A city police officer struck by a van and seriously injured while directing traffic in Florida secured a claim for workers’ compensation and a settlement of $1.5 million against the at-fault driver. More recently though, he lost his claim for bad faith insurance.
Florida’s bad faith insurance law is designed to protect people why buy insurance and fulfill their contractual obligations (paying their premiums) by making sure the insurer acts in good faith when investigating, handling and settling an insured’s claims. Insurers are compelled to settle claims when a reasonably prudent person would. Failure to settle when extended a reasonable offer to do so can give rise to a bad faith insurance action.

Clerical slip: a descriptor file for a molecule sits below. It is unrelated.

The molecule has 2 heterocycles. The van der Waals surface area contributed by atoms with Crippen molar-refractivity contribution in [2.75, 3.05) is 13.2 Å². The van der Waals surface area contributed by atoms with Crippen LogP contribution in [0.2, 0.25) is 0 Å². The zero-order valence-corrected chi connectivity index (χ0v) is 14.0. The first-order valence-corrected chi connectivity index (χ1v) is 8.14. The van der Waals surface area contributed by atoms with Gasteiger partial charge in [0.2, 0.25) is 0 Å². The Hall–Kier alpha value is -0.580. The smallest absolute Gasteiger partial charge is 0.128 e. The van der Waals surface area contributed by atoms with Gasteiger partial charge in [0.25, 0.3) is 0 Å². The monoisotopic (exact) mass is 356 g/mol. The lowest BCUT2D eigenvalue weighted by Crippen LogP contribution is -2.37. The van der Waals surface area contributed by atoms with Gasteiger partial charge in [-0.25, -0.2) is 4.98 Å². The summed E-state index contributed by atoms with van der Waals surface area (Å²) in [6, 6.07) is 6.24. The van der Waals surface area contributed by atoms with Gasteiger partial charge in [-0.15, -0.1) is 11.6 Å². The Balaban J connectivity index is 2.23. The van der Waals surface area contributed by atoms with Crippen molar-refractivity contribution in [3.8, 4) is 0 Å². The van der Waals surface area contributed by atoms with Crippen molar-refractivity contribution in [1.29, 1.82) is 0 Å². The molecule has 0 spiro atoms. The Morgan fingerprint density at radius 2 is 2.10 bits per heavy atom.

In deciding whether an insurer has acted in bad faith, courts are supposed to consider the totality of the circumstances. The standard isn’t negligence but whether the insurer acted diligently with the same speed, care and rigor it would if it were in the insured’s shoes in working to avoid an excess judgment.
In many bad faith insurance claims stemming from auto accidents, the third-party injured person can obtain from the right to step into the shoes of the at-fault driver insured and pursue a claim against the at-fault driver’s auto insurer. That was what happened in the recent bad faith insurance case involving the Florida city police officer. Continue reading